The Phoenix Landing in Cambridge was full of confidence throughout the first half. Tom Brady would prevail, said the believers. Seattle was overrated, they said. No, they didn’t want to talk about deflated footballs.
Chris Meoli, a 32-year-old teacher from Cambridge decked out in a Rodney Harrison jersey, recalled the last time the Patriots were in the Super Bowl. He was teaching in China. The game started at 4 a.m. Class started at 7.
“I decided to put the game on in the classroom, as sort of a cultural exchange thing,” he said. “But then we lost and I cancelled class for the rest of the day. I didn’t want them to see what I was capable of.”
As the national anthem was being sung, he was confident the night would end with a Pats victory.
“Brady can’t lose another Super Bowl,” he said. “More importantly I can’t handle them losing another Super Bowl.”
Molly Mowery, a 30-year-old teacher from Malden, was equally as confident.
“Tom Brady’s going to play awesome because he plays best when he’s pissed off,” she said.
Dan Gosselin, a 33-year-old from Brewster, who just moved back from Texas and is currently unemployed, recalled past Patriots Super Bowls between sips of a Cape Codder. There were the riots at UMass. He was in New Orleans for the 18-1 game, and in Texas with his in-laws for the second loss to the Giants.
“That was bad. I was drunk and upset and yelling and swearing and the grandmother was there, she’s in her 90s,” he said.
His wife concurred with his assessment.
“That was a really difficult loss,” said Tara Gosselin, a 33-year-old who works in logistics.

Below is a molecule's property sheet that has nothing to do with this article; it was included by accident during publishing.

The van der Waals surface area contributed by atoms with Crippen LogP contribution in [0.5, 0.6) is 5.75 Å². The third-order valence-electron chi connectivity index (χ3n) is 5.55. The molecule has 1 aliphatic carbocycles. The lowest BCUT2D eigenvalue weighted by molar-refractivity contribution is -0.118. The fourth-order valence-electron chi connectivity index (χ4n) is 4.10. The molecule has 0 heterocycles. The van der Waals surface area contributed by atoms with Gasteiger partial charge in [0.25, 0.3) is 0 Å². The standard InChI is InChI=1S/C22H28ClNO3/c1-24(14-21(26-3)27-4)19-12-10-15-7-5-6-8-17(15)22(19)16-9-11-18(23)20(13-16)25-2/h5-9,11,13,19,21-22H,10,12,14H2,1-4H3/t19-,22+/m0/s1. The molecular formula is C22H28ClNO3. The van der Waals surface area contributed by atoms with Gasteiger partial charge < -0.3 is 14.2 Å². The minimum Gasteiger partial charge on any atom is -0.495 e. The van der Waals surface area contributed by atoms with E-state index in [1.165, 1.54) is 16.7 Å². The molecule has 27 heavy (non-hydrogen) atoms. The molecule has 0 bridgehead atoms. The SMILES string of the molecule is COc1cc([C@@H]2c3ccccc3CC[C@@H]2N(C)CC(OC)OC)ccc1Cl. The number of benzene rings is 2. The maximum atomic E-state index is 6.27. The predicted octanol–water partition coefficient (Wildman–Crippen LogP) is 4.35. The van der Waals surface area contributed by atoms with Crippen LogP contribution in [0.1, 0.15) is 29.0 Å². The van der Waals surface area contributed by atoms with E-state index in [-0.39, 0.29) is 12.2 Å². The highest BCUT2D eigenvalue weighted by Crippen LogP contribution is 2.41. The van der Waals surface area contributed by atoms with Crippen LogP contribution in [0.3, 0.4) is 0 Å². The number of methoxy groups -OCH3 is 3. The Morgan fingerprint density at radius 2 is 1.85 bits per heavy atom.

Tonight, Gosselin implored New England’s defense to stop the run; he thought their secondary could contain Seattle’s receivers. Stopping Marshawn Lynch was imperative.
Brady’s first half interception was met with gasps, followed by silence, followed by expletives.
“Who is he throwing to?” asked a exasperated Mowery. “There was no one there.”
For the Patriots’ first touchdown, the crowd erupted in cheers. Arms aloft, they yelled incoherently. There was no talk of strategy or Xs and Os.
Similar scenes played out up the road at Parlor Sports in Somerville.
“I feel like they’re starting to click,” said Jordan Staiger, a 30-year-old deejay from Belmont during a prolonged Patriots drive in the first half.
Matt Soni, a 30-year-old musician from Somerville, said he was “nervous but confident.”
“We have a really great team, but Seattle just seems more confident,” he said in between bites of a burger loaded up with onions.
Mayer Grashin, a 33-year-old lawyer who grew up in Alaska and Seattle, had shaved the No. 12 into the back of his head in honor of the Seahawks’ “12th man.” Grashin, along with his wife, were the only Seahawks in the packed bar. That fact did not quiet him. When Seattle scored, the bar was silent, except for Grashin.
“I feel pretty good. We always start slow,” he said just before halftime. “I think we all know Seattle’s the better team.”
After Pats tight end Rob Gronkowski hauled in a first half touchdown pass, Brendan McGuirk, a 30-year-old web editor from Somerville, yelled, “There seemed to be so much more air in that football before Rob touched it!”
Nearby, a message was scrawled on a chalkboard, “Our balls are fully inspected & ready for play.”
Cait Burbidge, a 31-year-old homelessness advocate from Somerville, said Boston was seeking redemption for the past two Super Bowl losses.
“The community definitely seems to be drawing on past Patriots losses,” she said at halftime. “If you notice it’s all ‘Finish the Job’ not ‘Let’s go Pats’. We’re all seeking closure.”